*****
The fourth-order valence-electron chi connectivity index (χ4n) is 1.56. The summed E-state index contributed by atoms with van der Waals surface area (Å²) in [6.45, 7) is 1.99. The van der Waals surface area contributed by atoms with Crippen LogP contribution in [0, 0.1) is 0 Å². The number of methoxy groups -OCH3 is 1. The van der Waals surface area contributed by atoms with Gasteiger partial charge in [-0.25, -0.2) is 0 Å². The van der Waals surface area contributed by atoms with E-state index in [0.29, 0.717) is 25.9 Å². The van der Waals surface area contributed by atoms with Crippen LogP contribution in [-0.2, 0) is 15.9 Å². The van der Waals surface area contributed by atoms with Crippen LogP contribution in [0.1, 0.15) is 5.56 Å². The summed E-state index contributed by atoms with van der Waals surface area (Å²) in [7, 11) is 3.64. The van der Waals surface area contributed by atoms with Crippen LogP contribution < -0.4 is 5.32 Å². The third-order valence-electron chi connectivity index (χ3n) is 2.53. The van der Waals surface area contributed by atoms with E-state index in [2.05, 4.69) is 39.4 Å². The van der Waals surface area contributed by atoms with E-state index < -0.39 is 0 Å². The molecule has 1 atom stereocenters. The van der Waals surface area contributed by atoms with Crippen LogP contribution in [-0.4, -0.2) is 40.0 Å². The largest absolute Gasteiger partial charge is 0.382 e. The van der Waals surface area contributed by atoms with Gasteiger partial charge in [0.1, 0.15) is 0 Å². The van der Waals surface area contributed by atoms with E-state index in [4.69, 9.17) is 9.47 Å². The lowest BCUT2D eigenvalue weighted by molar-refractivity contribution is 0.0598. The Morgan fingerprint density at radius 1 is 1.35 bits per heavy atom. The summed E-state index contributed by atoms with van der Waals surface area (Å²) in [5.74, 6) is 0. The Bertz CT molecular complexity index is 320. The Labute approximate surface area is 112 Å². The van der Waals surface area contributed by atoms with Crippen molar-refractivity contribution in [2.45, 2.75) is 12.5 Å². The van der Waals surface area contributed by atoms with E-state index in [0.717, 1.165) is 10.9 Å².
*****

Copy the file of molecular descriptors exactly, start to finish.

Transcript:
The fourth-order valence-electron chi connectivity index (χ4n) is 1.56. The summed E-state index contributed by atoms with van der Waals surface area (Å²) in [6.45, 7) is 1.99. The van der Waals surface area contributed by atoms with Crippen LogP contribution in [0, 0.1) is 0 Å². The number of methoxy groups -OCH3 is 1. The van der Waals surface area contributed by atoms with Gasteiger partial charge in [-0.25, -0.2) is 0 Å². The van der Waals surface area contributed by atoms with E-state index in [0.29, 0.717) is 25.9 Å². The van der Waals surface area contributed by atoms with Crippen LogP contribution in [-0.2, 0) is 15.9 Å². The van der Waals surface area contributed by atoms with Crippen LogP contribution in [0.1, 0.15) is 5.56 Å². The summed E-state index contributed by atoms with van der Waals surface area (Å²) in [7, 11) is 3.64. The van der Waals surface area contributed by atoms with Crippen LogP contribution < -0.4 is 5.32 Å². The third-order valence-electron chi connectivity index (χ3n) is 2.53. The van der Waals surface area contributed by atoms with E-state index in [2.05, 4.69) is 39.4 Å². The van der Waals surface area contributed by atoms with E-state index < -0.39 is 0 Å². The molecule has 1 atom stereocenters. The van der Waals surface area contributed by atoms with Crippen LogP contribution in [-0.4, -0.2) is 40.0 Å². The largest absolute Gasteiger partial charge is 0.382 e. The van der Waals surface area contributed by atoms with Gasteiger partial charge in [0.1, 0.15) is 0 Å². The van der Waals surface area contributed by atoms with E-state index in [4.69, 9.17) is 9.47 Å². The lowest BCUT2D eigenvalue weighted by molar-refractivity contribution is 0.0598. The Morgan fingerprint density at radius 1 is 1.35 bits per heavy atom. The summed E-state index contributed by atoms with van der Waals surface area (Å²) in [5.74, 6) is 0. The Bertz CT molecular complexity index is 320. The Labute approximate surface area is 112 Å². The van der Waals surface area contributed by atoms with Crippen molar-refractivity contribution in [2.45, 2.75) is 12.5 Å². The van der Waals surface area contributed by atoms with E-state index in [0.717, 1.165) is 10.9 Å².